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OUR OPINION: Honeymoon with Vegas

The showgirl was a great touch. And having her at the press conference nicely communicated the excitement of Grand Forks' new nonstop air service to Las Vegas.

The showgirl was a great touch. And having her at the press conference nicely communicated the excitement of Grand Forks' new nonstop air service to Las Vegas.

Starting Sept. 29, Allegiant Air will offer the flights twice a week, Herald staff writer Ryan Schuster reported.

That's terrific news for Grand Forks and a credit to airport and city officials, who worked long and hard to land the carrier. Allegiant deserves thanks as well for taking a chance on Grand Forks.

Residents now should help make sure that the airline's gamble pays off.

Managing an airport the size of Grand Forks International is a tough, tough business. That's because the public expects something from you -- air service -- that is not in your power to deliver.


Only private airlines can offer that service, and they are a temperamental and flighty (excuse the pun) bunch. The airport management simply is a landlord that tries to make the terms of its lease as attractive as possible. So, airport board members and staff spend countless hours acting as salespeople, pitching the airport and its market in an effort to woo skeptical airlines to boost service.

That has never been an easy job at GFK or other small-city airports. And lately, it has become almost impossible: The rise in fuel prices has pushed airlines to slash service rather than increase it.

The situation is to the point where some small-city airports have lost commercial air service completely. The New York Times reported on this in May:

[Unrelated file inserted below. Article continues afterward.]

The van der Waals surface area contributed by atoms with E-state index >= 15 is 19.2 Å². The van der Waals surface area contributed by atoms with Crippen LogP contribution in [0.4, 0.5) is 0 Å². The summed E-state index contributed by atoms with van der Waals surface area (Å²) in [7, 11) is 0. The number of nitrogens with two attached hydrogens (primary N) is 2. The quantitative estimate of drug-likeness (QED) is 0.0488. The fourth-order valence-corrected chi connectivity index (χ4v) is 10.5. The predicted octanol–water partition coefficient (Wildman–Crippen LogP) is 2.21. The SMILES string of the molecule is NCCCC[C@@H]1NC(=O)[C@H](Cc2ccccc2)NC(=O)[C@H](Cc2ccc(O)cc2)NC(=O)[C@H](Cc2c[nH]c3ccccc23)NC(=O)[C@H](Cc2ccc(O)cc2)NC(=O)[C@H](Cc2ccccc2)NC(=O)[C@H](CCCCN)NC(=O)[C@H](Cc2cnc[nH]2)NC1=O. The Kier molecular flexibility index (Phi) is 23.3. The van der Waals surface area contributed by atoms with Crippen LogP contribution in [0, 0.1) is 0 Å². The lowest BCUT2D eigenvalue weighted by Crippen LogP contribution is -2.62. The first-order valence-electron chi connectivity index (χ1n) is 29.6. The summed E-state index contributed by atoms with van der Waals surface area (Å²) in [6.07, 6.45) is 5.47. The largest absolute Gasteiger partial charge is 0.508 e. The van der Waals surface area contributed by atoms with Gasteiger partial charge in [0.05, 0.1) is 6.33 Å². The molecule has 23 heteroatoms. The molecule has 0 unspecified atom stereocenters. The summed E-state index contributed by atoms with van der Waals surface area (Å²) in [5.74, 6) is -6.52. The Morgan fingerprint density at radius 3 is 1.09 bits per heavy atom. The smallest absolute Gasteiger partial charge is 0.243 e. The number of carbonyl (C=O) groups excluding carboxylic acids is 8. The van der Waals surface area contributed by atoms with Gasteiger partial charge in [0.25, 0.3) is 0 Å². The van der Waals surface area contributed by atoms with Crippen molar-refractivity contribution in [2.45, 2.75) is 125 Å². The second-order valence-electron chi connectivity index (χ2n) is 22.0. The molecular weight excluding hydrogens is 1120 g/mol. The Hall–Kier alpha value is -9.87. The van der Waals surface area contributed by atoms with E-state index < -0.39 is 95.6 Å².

"Earlier this decade, city officials in Hagerstown, Md., started making the case to build a longer runway at their airport to lure service by regional jets, instead of the turboprop planes that provided its only flights," according to the newspaper.

"Several years and $61.4 million later, the city opened its concrete welcome mat, a new 7,000 foot runway, last November -- two months after the airport lost scheduled air service altogether. ... Financially strapped airlines are cutting service, and nearly 30 cities across the U.S. have seen their scheduled service disappear in the last year, according to the Bureau of Transportation Statistics. Others include New Haven, Conn.; Wilmington, Del.; Lake Havasu City, Ariz.; and Boulder City, Nev."

So, that's the national context -- and the reason why Tuesday's announcement was such great news. Because if Grand Forks' airport can add service at a time when other airports are losing theirs, that boosts the odds of our own airport's survival and growth.

Again, congratulations to airport and city officials, especially for recognizing the Winnipeg market's potential. The dynamics of ticket pricing mean Winnipeggers often can fly more cheaply out of Grand Forks than out of their own airport. So, just as the ticket prices out of Fargo have drawn many Grand Forks-area passengers in the past, the ticket prices from Grand Forks are likely to draw many Canadians.

Airport officials now must watch and be ready for the Winnipeg airport's response.


By the way, the Grand Forks-Fargo disparity is less than what it used to be, frequent flyers say. That fact, coupled with Tuesday's announcement about Allegiant Air and the recent word that a new GFK terminal will start being built next year, caps a period at the airport of welcome good news.

Area residents now can do their part by flying out of the Grand Forks airport whenever possible.

-- Tom Dennis for the Herald

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